The political environment in the Democratic Republic of the Congo is becoming increasingly tense and dangerous as the deadline for the November 2016 presidential election approaches.
The DRC constitution stipulates that a President can be elected a maximum of two times to serve two terms. The constitution also states that the two-term limit on presidential mandates cannot be amended by parliament. To change this article of the constitution, a new constitution would have to be written, and confirmed by the people in a referendum.
President Joseph Kabila is showing signs of wanting to remain in power indefinitely, even though his second term in power officially comes to an end on December 20, 2016. An election for his successor is supposed to take place in November 2016, but so far, there have been no preparations. The Chairman of the “Independent Electoral Commission” has announced that it will not be logistically possible to hold a presidential election until the middle of 2017 at the earliest. Preparations have not even started.
The question now is what happens on December 20 when the President’s second term in office expires, and there is not a newly elected president ready to be sworn in? Article 70 of the constitution stipulates that if there is an extraordinary reason why the presidency becomes vacant (i.e. death, illness, incapacity etc.) then the presidency is considered vacant, and the President of the Senate becomes interim president to supervise the holding of a new election within ninety days.
Currently, there is a petition being circulated in the parliament by members of the presidential majority. The petition states that in the event a presidential election cannot be held by December 20, 2016, then article 75 of the constitution will prevail. Contrary to article 70, article 75 states that the president remains in power until such time as a successor is elected and sworn in. If this view is upheld by the Constitutional Court, then the president can stay in power indefinitely through the simple device of not holding an election. Since the members of the Constitutional Court are essentially under the control of the president, their interpretation of the constitution will undoubtedly come down on the side of the president remaining in power.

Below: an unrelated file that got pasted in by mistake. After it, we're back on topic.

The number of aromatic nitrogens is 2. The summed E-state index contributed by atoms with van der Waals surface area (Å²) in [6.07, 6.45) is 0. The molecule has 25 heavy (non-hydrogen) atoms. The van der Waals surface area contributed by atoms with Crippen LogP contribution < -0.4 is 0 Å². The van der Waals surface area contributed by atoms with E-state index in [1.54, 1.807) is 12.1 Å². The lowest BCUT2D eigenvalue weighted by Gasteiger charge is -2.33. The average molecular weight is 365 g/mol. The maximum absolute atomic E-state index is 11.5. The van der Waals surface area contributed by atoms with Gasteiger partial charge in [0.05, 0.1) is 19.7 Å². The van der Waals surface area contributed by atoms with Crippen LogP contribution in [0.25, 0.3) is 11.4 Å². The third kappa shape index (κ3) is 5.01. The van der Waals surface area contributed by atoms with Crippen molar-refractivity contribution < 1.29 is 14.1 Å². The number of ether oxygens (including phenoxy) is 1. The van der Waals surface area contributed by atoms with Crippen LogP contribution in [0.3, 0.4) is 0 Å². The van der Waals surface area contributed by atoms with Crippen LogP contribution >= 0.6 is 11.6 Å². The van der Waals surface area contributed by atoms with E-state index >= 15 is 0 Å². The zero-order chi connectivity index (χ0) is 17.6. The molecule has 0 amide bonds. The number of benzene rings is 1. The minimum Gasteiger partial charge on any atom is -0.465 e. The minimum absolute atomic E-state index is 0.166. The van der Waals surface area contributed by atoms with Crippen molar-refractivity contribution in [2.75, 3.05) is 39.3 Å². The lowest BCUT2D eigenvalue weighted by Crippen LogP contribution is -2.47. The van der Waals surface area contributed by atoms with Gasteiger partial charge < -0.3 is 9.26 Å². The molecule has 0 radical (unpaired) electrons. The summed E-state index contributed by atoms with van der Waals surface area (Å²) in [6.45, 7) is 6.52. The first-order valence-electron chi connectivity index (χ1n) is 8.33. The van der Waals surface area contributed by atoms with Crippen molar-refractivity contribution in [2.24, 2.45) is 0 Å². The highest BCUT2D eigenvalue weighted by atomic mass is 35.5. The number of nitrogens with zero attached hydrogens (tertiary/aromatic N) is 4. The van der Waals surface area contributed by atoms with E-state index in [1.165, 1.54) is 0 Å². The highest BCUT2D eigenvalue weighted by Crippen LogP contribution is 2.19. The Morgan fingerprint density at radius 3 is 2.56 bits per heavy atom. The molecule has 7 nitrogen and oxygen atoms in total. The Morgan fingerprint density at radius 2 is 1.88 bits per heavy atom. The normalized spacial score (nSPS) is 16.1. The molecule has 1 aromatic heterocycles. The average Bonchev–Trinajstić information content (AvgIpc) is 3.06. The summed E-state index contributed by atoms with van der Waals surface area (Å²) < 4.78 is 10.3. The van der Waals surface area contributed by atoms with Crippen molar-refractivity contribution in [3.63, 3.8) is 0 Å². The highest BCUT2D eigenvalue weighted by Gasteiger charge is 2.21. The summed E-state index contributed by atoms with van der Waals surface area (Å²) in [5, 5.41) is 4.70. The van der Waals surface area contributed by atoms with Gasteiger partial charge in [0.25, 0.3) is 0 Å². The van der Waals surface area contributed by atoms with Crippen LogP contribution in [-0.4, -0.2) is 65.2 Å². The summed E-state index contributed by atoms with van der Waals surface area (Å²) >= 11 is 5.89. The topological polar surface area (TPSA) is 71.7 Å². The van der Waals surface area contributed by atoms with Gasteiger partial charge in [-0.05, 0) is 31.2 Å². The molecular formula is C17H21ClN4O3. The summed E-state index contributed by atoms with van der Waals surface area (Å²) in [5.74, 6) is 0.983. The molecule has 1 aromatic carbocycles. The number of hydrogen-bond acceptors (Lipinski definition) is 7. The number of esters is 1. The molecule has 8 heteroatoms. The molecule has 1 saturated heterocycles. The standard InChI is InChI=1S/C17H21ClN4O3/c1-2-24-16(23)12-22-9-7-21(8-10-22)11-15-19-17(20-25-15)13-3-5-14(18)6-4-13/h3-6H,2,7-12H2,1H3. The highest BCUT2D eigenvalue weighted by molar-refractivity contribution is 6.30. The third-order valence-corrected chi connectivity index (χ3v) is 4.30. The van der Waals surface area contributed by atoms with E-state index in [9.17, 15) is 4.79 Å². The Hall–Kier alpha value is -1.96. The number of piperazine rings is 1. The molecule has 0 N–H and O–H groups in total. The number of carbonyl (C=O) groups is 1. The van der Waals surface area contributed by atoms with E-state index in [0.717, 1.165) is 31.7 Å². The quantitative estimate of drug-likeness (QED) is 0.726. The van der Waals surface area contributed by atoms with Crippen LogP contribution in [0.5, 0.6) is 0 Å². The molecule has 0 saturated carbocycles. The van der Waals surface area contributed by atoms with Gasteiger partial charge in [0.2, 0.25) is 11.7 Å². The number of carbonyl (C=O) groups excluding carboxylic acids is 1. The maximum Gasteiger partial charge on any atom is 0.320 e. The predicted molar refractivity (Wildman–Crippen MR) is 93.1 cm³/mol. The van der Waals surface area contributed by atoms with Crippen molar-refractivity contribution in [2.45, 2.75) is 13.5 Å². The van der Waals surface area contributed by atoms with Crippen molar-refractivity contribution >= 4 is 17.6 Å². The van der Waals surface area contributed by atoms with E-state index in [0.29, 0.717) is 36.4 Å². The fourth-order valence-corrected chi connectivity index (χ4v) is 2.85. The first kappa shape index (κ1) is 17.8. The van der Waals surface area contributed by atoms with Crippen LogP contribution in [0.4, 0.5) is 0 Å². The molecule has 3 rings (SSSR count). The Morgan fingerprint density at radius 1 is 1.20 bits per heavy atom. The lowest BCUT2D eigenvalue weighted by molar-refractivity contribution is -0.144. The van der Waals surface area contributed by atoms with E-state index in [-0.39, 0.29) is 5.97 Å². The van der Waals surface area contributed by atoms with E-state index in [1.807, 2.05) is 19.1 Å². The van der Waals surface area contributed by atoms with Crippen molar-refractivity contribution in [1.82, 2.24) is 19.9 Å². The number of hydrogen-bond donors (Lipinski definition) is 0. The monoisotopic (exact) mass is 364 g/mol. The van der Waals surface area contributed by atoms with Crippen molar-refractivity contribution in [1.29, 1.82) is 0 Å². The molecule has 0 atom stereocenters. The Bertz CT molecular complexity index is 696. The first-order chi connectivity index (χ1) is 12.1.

Because the general population in all provinces of the DRC have lost confidence in the ability of President Kabila to return the troubled eastern provinces to peace, and because the nation’s abundant natural resources have not been used for the benefit of the people, the president has lost popularity. There is a general desire for him to fulfill the constitutional limit of two mandates and depart the office as scheduled on December 20, 2016. If, through constitutional manipulation, President Kabila attempts to remain in power indefinitely, the population is likely to take the law into its own hands, as was done in Burkina Faso in October 2014.
This could make the DRC highly unstable and potentially dangerous between now and December 2016.
As of April 18, I have seen reliable reports that President Kabila has decided to arrest Moise Katumbi, the most popular of the opposition politicians. If this happens, it will certainly trigger international sanctions against President Kabila and his family, as well as against his top governmental advisers. Major popular demonstrations are likely.